Very interesting papers. I’ve read the first one already, but not the second. However, I am not sure how they help your case. As I understand it, you are trying to demonstrate…
Homo sapiens specifically do not dip down to a single couple in 300 kya to the confidence we have in heliocentrism.
- Our ancestors as a whole do not dip down to a single couple between 300 kya and 3 mya with very high confidence, but maybe not as high.
As you put it…
As I understand it, the first claim appears to be novel, and I cannot find it in the literature anywhere. It would be help to see a paper that estimates population size of Homo sapiens specifically. I have not been able to find one. Have you?
The second one is only supported by the Ayala paper on MHCs, which is strong evidence in my view. The vast majority of studies are not even looking at population structure past 2 mya. So I am not sure how you get to high confidence at 2 mya to 3 mya.
As I read the papers you , the first paper…
This paper does not give a TMRCA > 4 mya for more than 4 alleles at any locus. They find 125 non MHC regions with ancestral variation, However, at none of these locations is there more than two or three haplotype clades shared by chimp and human. You can see some of them below; Figure 3…
The second paper is really an important paper, and I am glad you raised it. However, I am not sure how it helps your case. Table 2 and 3 give the TMRCAs the calculate in their method, which is notable for doing a much better job with recombination that most analysis:
This tables show the MAXIMUM estimates for TMRCA across the whole genome. Taking recombination into account, therefore, seems to REDUCED the estimates for TMRCA from 2 mya (as in your last study) to at most 600 kya. That measurement, however, appears to be an outlier. More consistently, we see TMRCA’s around 400 kya. [An error was made here. The TMRCA is by generation, not year. See my response below.]
Using our estimate that TMR4A approximately equals TMRCA / 4, that allows for a bottleneck after 100 kya (or 150 kya if want to use largest coalescence). This is consistent with TMRCAs from Y-chromosomes and mitochondria, and undermines your last paper too. I trust the TMRCAs here more than the 2 mya MRCA from the prior paper (which used a simplified analysis), because this is across the whole genome and uses a much more sophisticated method for detecting recombination. [An error was made here. The TMRCA is by generation, not year. See my response below.]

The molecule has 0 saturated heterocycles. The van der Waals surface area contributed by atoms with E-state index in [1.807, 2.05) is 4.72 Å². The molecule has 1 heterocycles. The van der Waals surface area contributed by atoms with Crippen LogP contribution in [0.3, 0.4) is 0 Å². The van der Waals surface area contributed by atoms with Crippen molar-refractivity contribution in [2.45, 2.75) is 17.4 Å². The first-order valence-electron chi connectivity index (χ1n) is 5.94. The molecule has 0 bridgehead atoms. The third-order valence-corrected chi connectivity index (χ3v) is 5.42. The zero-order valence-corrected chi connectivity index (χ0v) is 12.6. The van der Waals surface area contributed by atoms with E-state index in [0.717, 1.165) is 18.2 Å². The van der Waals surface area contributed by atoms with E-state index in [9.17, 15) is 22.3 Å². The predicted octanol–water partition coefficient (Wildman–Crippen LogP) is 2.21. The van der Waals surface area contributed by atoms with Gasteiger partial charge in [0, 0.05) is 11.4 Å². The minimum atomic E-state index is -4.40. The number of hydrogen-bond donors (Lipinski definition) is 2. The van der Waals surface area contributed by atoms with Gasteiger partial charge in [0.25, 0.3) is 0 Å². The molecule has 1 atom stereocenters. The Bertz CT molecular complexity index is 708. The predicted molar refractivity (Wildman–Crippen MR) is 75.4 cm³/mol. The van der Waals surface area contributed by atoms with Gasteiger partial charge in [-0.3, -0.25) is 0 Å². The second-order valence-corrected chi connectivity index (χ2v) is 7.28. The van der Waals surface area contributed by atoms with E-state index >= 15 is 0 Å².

Now, it is possible when more data is used (rather than just the 69 genomes here) that a higher bound is placed. This is all strong evidence for common descent too. I am not sure, however, what this shows about your two claims. If anything, these two papers appear to undermine claim #1 and limit the amount of data we can expect to find for #2. [An error was made here. The TMRCA is by generation, not year. See my response below.]
Can you clarify how these papers help you?
Also, it seems odd to remind us all that absence of evidence is not evidence of absence.
[quote=“DennisVenema, post:308, topic:37039”]the literature to date that do not provide support for a bottleneck below ~10,000 at any time in the last 18MY (which remains the case).
This quote is helpful and accurate…
If someone were to assert that there is an elephant on the quad, then the failure to observe an elephant there would be good reason to think that there is no elephant there. But if someone were to assert that there is a flea on the quad, then one’s failure to observe it there would not constitute good evidence that there is no flea on the quad. The salient difference between these two cases is that in the one, but not the other, we should expect to see some evidence of the entity if in fact it existed.
— J.P. Moreland and W.L. Craig,
I’m not sure we expect to see any evidence against a brief bottleneck in the very distant past (before TMRCA4). We do find the strongest evidence in transpecies variation of MHC, but that is remarkable. As far as I know, that is the strongest evidence there is (and I have always pointed to it).
However, appealing to lack of evidence is only meaningful if we expect to see evidence. It certainly does not get us to “heliocentrism level certainty”.